Browsers War Heated Up With New Releases

The launch of Internet Explorer 8, By Microsoft, with Google's release of a new beta version of Chrome, and the debut of Mozilla's Fennec, the mobile version of Firefox heated up the browsers war this week. Google's and Mozilla's latest browsers make copious use of JavaScript to gain a speed advantage, but that selling point could turn on them. More scripting makes it easier for someone to execute a cross-site scripting attack, one of the more popular ways of hijacking a computer. With IE8, Microsoft takes a different route to speed, which may give it a security edge, for a change.

Security has been the bane of Internet Explorer in the past -- and now, thanks to their penchant for Javascript, it may become the bane of Chrome and Firefox. The perceived fear is that the increased speed of the new browsers that depend on heavier user of JavaScript will only make things easier for hackers.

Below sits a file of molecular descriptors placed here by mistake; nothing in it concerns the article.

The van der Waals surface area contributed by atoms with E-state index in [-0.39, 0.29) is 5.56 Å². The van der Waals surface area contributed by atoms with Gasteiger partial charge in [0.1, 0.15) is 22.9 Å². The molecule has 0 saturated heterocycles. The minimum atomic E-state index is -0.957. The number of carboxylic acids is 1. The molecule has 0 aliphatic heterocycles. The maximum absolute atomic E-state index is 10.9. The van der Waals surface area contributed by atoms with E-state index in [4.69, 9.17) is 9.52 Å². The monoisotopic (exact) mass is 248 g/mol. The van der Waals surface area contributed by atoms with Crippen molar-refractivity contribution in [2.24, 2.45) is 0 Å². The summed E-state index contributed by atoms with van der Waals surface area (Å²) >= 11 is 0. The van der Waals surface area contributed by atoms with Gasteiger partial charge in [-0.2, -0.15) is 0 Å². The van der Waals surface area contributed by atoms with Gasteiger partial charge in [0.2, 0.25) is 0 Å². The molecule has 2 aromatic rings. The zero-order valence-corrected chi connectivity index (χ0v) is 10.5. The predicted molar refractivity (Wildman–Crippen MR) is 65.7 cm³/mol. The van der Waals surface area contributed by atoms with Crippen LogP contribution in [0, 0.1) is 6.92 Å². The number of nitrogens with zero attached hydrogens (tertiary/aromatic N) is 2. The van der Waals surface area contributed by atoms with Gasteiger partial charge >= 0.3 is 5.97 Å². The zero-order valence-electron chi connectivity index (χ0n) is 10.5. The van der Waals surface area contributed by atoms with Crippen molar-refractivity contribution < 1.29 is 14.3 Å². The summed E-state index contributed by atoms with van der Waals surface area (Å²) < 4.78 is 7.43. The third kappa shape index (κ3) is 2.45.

Although IE8's security promise has already been marred to an extent -- it was hacked the day before its official rollout -- it may escape the potentially serious fallout from using JavaScript. IE8 was cracked at the 10th annual CanSecWest conference in Vancouver, Canada, Wednesday by a hacker who identified himself only as "Nils." To be fair, the first browser to go down at the hacking contest at CanSecWest was Apple's Safari.

One of the new features in Internet Explorer 8 is a cross-site scripting filter, which will help protect users and systems, Microsoft says.